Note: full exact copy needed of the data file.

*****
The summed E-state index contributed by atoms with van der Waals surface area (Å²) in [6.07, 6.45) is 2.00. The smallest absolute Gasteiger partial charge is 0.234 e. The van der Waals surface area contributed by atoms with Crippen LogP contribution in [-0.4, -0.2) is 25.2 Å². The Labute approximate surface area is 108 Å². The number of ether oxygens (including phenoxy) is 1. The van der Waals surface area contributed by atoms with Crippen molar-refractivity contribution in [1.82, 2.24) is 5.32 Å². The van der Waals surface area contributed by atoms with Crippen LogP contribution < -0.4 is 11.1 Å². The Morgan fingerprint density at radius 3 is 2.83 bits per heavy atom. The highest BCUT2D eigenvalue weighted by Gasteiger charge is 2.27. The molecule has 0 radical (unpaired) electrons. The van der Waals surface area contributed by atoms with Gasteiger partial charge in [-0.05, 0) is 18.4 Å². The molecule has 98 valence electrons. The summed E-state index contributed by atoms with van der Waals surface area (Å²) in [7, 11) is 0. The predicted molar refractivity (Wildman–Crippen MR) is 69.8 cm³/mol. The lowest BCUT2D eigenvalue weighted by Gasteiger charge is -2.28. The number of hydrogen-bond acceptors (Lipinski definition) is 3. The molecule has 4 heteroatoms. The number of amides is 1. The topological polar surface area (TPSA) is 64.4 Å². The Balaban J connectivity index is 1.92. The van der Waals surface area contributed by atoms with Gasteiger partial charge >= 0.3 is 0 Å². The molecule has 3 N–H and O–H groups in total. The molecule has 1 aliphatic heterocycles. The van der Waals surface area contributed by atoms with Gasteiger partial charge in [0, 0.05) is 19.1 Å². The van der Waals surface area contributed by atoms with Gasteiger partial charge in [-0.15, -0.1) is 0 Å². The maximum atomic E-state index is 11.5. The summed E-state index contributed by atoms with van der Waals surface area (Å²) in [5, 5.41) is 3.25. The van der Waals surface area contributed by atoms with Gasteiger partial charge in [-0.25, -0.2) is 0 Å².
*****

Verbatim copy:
The summed E-state index contributed by atoms with van der Waals surface area (Å²) in [6.07, 6.45) is 2.00. The smallest absolute Gasteiger partial charge is 0.234 e. The van der Waals surface area contributed by atoms with Crippen LogP contribution in [-0.4, -0.2) is 25.2 Å². The Labute approximate surface area is 108 Å². The number of ether oxygens (including phenoxy) is 1. The van der Waals surface area contributed by atoms with Crippen molar-refractivity contribution in [1.82, 2.24) is 5.32 Å². The van der Waals surface area contributed by atoms with Crippen LogP contribution < -0.4 is 11.1 Å². The Morgan fingerprint density at radius 3 is 2.83 bits per heavy atom. The highest BCUT2D eigenvalue weighted by Gasteiger charge is 2.27. The molecule has 0 radical (unpaired) electrons. The van der Waals surface area contributed by atoms with Gasteiger partial charge in [-0.05, 0) is 18.4 Å². The molecule has 98 valence electrons. The summed E-state index contributed by atoms with van der Waals surface area (Å²) in [7, 11) is 0. The predicted molar refractivity (Wildman–Crippen MR) is 69.8 cm³/mol. The lowest BCUT2D eigenvalue weighted by Gasteiger charge is -2.28. The number of hydrogen-bond acceptors (Lipinski definition) is 3. The molecule has 4 heteroatoms. The number of amides is 1. The topological polar surface area (TPSA) is 64.4 Å². The Balaban J connectivity index is 1.92. The van der Waals surface area contributed by atoms with Gasteiger partial charge >= 0.3 is 0 Å². The molecule has 3 N–H and O–H groups in total. The molecule has 1 aliphatic heterocycles. The van der Waals surface area contributed by atoms with Gasteiger partial charge in [0, 0.05) is 19.1 Å². The van der Waals surface area contributed by atoms with Gasteiger partial charge in [-0.15, -0.1) is 0 Å². The maximum atomic E-state index is 11.5. The summed E-state index contributed by atoms with van der Waals surface area (Å²) in [5, 5.41) is 3.25. The van der Waals surface area contributed by atoms with Gasteiger partial charge in [-0.25, -0.2) is 0 Å².